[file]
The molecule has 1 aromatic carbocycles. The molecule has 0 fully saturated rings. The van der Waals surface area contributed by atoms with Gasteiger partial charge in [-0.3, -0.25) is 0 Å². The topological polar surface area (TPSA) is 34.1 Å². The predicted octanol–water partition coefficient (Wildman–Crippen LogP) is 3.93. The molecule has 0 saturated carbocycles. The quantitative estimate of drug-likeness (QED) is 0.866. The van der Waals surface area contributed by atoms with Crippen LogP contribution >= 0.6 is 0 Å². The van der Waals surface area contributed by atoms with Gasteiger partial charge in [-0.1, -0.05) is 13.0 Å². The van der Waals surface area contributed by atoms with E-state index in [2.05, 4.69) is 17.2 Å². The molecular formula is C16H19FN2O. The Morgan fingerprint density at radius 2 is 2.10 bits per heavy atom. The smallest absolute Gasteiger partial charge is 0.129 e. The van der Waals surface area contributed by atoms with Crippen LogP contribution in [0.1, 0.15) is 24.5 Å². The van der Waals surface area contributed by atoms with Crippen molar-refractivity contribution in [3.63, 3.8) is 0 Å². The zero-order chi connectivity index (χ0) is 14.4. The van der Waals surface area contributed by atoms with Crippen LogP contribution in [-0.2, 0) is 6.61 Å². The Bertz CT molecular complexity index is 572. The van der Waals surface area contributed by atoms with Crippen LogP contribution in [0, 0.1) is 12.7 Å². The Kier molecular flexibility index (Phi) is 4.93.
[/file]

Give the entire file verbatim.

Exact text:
The molecule has 1 aromatic carbocycles. The molecule has 0 fully saturated rings. The van der Waals surface area contributed by atoms with Gasteiger partial charge in [-0.3, -0.25) is 0 Å². The topological polar surface area (TPSA) is 34.1 Å². The predicted octanol–water partition coefficient (Wildman–Crippen LogP) is 3.93. The molecule has 0 saturated carbocycles. The quantitative estimate of drug-likeness (QED) is 0.866. The van der Waals surface area contributed by atoms with Crippen LogP contribution >= 0.6 is 0 Å². The van der Waals surface area contributed by atoms with Gasteiger partial charge in [-0.1, -0.05) is 13.0 Å². The van der Waals surface area contributed by atoms with E-state index in [2.05, 4.69) is 17.2 Å². The molecular formula is C16H19FN2O. The Morgan fingerprint density at radius 2 is 2.10 bits per heavy atom. The smallest absolute Gasteiger partial charge is 0.129 e. The van der Waals surface area contributed by atoms with Crippen LogP contribution in [0.1, 0.15) is 24.5 Å². The van der Waals surface area contributed by atoms with Crippen molar-refractivity contribution in [3.63, 3.8) is 0 Å². The zero-order chi connectivity index (χ0) is 14.4. The van der Waals surface area contributed by atoms with Crippen LogP contribution in [-0.2, 0) is 6.61 Å². The Bertz CT molecular complexity index is 572. The van der Waals surface area contributed by atoms with Crippen LogP contribution in [0, 0.1) is 12.7 Å². The Kier molecular flexibility index (Phi) is 4.93.